It’s been over 10 years since I wrote this business column in The News-Herald.
Every other week, I’m trying to write about a particular topic that I hope the majority of readers will be interested in. In the process of writing an article, I often write down ideas that fit into a biweekly column. In some cases, these ideas and concepts may be reflected in the article, but they may not be finalized.
I thought it might be fun to share many of these random ideas about success in business. The list below is not organized in any particular order.
• Share financial statements with employees and discuss monthly.
• Prepare for the first sunrise shift of new employees.
• Everyone in the workplace can be a leader.
• Hire at least one intern per year.
• Respect is a great workplace foundation for top performers.
• The cleanliness of the toilets and kitchens tells us a lot about the culture of the company.
• The phrase “we have always done this” is a sad excuse for not trying new things.
• The phrase “I can’t do that” is a great motivation for entrepreneurs.
• Saying “thank you” is inexpensive and must be free.
• In many cases, retired employees have already left the company mentally, so always accept retirement.
• Answer everyone’s phone within 24 hours.
• Gratitude handwritten notes stand out especially in this era of social media.
• Many people are sick, scared, stressed, or in a difficult living situation and want to spend their “bad days” at work. Thank you for today’s opportunity.
• Always ask your consultant how to determine how the recommendations actually work. Ask if you have implemented the recommendations as a practitioner, not as a consultant. Remember that good ideas really work.
• There is no history book about people doing the usual things at work.
• Everyone in the workplace is equally respected, regardless of salary, years of service or job title.
• Find your “reason”. Find out what is preventing you from achieving your goals and decide whether to break those barriers.
• One day is the last day of work.Treat today like that day
• Live in the present. You may have heard this idea, but it works. It’s a waste of energy to regret what you did yesterday or worry about tomorrow. Yesterday is gone and tomorrow is not promised. The next time is not promised either. You can never get it back, so please cherish that moment.
• Don’t stay in the wrong job. Whether it’s your boss, your workplace, or your job, it may be time to move on to your next opportunity. Don’t quit mentally and stay physically in a job that doesn’t suit you.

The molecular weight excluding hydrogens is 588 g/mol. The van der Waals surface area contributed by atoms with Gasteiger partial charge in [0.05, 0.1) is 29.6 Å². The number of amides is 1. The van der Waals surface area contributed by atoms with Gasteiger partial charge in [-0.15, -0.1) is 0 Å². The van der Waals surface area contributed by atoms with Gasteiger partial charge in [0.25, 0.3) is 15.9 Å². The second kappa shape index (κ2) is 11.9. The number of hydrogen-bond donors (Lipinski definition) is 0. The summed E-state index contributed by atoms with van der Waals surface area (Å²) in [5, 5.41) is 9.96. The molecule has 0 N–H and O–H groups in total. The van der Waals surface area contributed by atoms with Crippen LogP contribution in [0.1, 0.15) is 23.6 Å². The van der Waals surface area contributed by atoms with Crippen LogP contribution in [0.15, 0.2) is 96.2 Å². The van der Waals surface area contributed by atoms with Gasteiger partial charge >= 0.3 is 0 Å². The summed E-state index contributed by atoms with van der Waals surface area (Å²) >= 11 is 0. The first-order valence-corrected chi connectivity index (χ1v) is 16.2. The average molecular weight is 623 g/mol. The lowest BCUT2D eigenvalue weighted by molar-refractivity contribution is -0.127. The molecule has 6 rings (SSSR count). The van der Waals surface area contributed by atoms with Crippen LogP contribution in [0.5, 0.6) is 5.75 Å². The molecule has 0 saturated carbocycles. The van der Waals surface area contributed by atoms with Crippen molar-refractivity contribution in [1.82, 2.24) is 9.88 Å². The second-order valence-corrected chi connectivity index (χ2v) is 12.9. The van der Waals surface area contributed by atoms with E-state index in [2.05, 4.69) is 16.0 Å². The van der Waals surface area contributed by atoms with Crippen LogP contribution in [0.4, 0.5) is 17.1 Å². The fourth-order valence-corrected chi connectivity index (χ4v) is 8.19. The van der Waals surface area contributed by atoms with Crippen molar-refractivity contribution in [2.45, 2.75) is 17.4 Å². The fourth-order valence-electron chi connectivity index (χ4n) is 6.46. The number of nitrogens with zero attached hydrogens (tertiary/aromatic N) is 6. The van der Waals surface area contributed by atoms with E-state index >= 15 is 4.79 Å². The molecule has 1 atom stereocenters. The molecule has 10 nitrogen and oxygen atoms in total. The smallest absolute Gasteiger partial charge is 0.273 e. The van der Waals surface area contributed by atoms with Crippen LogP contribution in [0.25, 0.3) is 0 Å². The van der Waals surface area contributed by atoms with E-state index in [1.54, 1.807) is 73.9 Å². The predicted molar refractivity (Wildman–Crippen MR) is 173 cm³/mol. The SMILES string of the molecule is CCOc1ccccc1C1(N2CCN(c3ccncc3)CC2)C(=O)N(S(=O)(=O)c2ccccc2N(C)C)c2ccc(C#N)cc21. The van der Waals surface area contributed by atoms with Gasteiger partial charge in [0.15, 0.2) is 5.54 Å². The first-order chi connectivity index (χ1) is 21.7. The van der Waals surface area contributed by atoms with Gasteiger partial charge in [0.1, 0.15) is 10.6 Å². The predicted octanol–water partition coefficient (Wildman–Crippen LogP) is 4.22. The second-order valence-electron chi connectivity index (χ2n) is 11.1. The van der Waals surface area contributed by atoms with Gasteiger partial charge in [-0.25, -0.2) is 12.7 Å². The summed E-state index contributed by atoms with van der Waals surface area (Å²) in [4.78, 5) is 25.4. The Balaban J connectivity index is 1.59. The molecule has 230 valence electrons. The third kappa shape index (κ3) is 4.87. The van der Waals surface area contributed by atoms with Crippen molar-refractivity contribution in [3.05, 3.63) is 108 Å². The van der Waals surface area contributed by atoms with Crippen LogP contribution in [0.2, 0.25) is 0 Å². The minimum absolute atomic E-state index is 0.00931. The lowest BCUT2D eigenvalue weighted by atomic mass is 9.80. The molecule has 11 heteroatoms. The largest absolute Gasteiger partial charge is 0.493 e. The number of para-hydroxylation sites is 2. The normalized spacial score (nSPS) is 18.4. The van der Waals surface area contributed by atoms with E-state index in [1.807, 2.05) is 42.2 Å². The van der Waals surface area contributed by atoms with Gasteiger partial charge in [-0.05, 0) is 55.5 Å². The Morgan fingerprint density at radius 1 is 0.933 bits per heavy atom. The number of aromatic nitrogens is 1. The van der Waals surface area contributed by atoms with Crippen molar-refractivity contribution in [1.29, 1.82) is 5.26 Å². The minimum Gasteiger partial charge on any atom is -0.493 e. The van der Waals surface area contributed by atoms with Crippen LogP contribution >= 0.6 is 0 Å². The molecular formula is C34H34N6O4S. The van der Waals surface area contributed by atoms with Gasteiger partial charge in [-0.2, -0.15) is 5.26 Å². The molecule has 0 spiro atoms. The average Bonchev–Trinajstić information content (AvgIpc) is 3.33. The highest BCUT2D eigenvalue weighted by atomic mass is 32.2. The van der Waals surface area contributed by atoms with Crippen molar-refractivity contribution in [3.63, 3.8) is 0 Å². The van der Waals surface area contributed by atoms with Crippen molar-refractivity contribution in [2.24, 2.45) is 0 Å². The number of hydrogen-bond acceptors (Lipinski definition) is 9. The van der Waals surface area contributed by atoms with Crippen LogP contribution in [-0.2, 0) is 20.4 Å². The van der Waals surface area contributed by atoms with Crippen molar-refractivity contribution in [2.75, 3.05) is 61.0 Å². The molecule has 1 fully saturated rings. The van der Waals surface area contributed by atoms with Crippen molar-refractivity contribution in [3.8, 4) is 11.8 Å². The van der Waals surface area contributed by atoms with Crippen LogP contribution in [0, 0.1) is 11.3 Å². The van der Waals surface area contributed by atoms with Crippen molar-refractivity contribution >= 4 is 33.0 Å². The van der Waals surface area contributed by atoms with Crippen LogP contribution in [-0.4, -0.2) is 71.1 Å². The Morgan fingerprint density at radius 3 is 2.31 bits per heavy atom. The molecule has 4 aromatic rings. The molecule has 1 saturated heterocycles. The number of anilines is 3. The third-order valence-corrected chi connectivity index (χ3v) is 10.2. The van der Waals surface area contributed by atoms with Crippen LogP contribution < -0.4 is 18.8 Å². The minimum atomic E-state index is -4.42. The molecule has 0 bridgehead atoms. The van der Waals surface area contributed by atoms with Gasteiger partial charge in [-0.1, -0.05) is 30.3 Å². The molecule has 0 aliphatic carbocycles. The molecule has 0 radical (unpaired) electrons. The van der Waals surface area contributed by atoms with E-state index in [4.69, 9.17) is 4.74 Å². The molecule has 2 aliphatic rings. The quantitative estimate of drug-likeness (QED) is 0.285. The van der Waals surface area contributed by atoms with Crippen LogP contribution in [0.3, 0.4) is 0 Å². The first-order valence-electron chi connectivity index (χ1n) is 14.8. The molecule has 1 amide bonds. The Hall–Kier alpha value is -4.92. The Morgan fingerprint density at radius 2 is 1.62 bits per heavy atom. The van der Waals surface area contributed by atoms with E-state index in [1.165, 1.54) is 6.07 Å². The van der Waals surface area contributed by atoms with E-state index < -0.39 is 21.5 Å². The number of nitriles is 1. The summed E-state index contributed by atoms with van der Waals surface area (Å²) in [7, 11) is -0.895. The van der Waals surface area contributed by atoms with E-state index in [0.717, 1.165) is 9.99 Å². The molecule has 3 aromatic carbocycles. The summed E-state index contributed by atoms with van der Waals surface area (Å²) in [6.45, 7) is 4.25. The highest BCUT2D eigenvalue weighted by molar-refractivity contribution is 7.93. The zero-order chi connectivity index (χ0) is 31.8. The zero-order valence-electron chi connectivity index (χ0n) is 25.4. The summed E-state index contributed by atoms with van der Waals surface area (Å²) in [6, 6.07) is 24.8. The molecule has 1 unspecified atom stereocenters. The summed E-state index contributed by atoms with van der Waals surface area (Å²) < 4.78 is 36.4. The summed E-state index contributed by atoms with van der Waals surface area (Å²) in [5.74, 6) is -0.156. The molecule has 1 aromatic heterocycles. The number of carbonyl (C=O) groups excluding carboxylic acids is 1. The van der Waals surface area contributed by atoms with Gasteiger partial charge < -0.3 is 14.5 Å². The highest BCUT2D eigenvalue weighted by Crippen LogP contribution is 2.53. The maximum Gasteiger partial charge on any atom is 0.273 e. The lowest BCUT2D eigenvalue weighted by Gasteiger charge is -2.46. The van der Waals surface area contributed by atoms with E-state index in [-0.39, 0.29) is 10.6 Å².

• Work on one task at a time. Multitasking is a good buzzword, but stress and dissatisfaction with work can be immeasurable.
• When you get home, turn off your “work” phone. Work emails, texts and other posts can wait until tomorrow. It may be painful at first, but try it for a week. Unplugging is a great way to simplify your life.
• Strive daily to focus on having a positive impact on your family, colleagues, customers and communities.
• We will improve today over yesterday and repeat this approach tomorrow. It’s scary to spend two out of seven days, so don’t live until the weekend.
• Work wisely.
• Interact with people who will make you better.
• If you are truly pleased with the success of others in your workplace, you are probably in the right place.
• It is very important to find what you want to do and work in a great working environment with a good boss.
• Once you realize that you are not wasting your time, you can make better decisions about how to spend your time.
• Do not press the snooze button in the morning. Extra time lying in bed will be added. Take action as soon as you wake up and think about the time you have to enjoy life!
• Ask yourself every morning. “How can we change the world today?” Then go outside.
• Thank you. Be generous. Be humble.
• Find your passion and live. Every day is not promised to be a bowl of cherries. The exact opposite.
• When looking back on my life, I hope that every day is the best I can do, regardless of the outcome. By doing so, you will live a life that is meaningful, purposeful, and transformative.
• As you approach the end of your career, you may find that success and happiness are never a matter of title, money, or status.
• Remember that you can resume work at any time.
My list keeps growing and future random thoughts may move to another column. For now, my hope is that the list above will resonate with you and help you think about ways to be more successful, both personally and professionally.
Perry is a national success wave podcast host, business book author, keynote speaker, former ERC president, columnist, member of the NEO Business Hall of Fame, and was recently named to the Cleveland 500.